Divorce can turn everything upside down, or at least it may seem that way. Some people find that following their divorce, they cannot keep up with their financial obligations. This often leads to them filing bankruptcy.
Chapter 7 bankruptcy can help you get back on your feet by discharging your unsecured debt. However, there are some debts that you cannot include in your plans.
What is non-dischargeable debt?
U.S. bankruptcy code does not allow you to include non-dischargeable debt when you file for bankruptcy. These types of debt include:
- Child support and alimony are considered non-dischargeable debts. If your ex was ordered to pay you $800 per month in child support, they must continue to pay you even if they file for bankruptcy.
- Back taxes can be included in a Chapter 13 bankruptcy, which allows you to restructure your payment plans. However, most tax debts cannot be charged off in a Chapter 7 bankruptcy. There are a few exceptions to the rule. If your tax debt is more than three years old, you may be able to discharge the debt with the help of an attorney.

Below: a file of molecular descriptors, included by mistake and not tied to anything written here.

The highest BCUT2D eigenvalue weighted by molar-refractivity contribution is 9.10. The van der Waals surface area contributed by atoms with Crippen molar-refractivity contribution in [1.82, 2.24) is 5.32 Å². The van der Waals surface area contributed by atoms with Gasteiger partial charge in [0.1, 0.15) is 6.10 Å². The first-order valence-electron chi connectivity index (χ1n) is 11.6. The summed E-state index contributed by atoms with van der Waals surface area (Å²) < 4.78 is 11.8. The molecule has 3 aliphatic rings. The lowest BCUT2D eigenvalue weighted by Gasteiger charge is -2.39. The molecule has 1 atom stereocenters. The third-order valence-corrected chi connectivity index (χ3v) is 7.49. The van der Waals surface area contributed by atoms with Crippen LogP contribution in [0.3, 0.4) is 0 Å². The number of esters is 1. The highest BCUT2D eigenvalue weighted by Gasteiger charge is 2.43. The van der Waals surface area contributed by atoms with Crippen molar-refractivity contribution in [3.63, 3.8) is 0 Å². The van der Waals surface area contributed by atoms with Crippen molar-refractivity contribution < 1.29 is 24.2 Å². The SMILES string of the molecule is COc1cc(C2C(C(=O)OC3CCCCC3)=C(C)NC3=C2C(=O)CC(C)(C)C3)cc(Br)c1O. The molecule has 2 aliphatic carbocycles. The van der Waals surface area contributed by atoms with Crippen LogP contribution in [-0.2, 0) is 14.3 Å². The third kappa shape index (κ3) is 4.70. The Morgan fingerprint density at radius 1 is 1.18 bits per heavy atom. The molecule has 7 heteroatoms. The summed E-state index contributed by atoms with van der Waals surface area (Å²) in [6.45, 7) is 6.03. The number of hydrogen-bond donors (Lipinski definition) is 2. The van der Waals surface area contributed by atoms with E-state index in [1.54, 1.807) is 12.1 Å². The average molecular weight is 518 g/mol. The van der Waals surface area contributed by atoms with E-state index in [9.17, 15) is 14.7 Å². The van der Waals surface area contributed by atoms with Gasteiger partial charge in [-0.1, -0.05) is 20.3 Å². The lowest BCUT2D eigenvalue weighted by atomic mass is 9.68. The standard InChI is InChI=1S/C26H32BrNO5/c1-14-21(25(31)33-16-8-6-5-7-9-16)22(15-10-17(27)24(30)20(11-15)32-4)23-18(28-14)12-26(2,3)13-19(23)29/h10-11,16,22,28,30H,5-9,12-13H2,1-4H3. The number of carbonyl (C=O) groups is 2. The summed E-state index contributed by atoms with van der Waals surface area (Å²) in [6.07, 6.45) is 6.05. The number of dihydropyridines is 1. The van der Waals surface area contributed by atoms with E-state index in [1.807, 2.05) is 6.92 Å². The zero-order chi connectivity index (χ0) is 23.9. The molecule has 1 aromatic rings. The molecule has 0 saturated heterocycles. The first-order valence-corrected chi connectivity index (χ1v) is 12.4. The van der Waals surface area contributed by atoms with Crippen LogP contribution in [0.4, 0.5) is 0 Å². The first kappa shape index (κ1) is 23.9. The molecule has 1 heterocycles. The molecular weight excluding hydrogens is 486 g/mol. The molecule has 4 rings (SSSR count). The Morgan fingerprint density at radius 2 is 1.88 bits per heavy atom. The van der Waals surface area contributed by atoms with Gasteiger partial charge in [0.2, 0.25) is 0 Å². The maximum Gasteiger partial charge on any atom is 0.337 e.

- Student loans cannot usually be discharged in bankruptcy, whether you file Chapter 7 or Chapter 13. If you can prove to the court that you have made good faith payments and your current financial status is not going to change anytime soon, it may be possible to include your student loans in Chapter 7. However, most judges take a hard stance when it comes to repaying student loans, so don’t count on the loans being discharged.
The best thing you can do if you are considering filing for bankruptcy is to get help from someone who understands the legal aspects involved.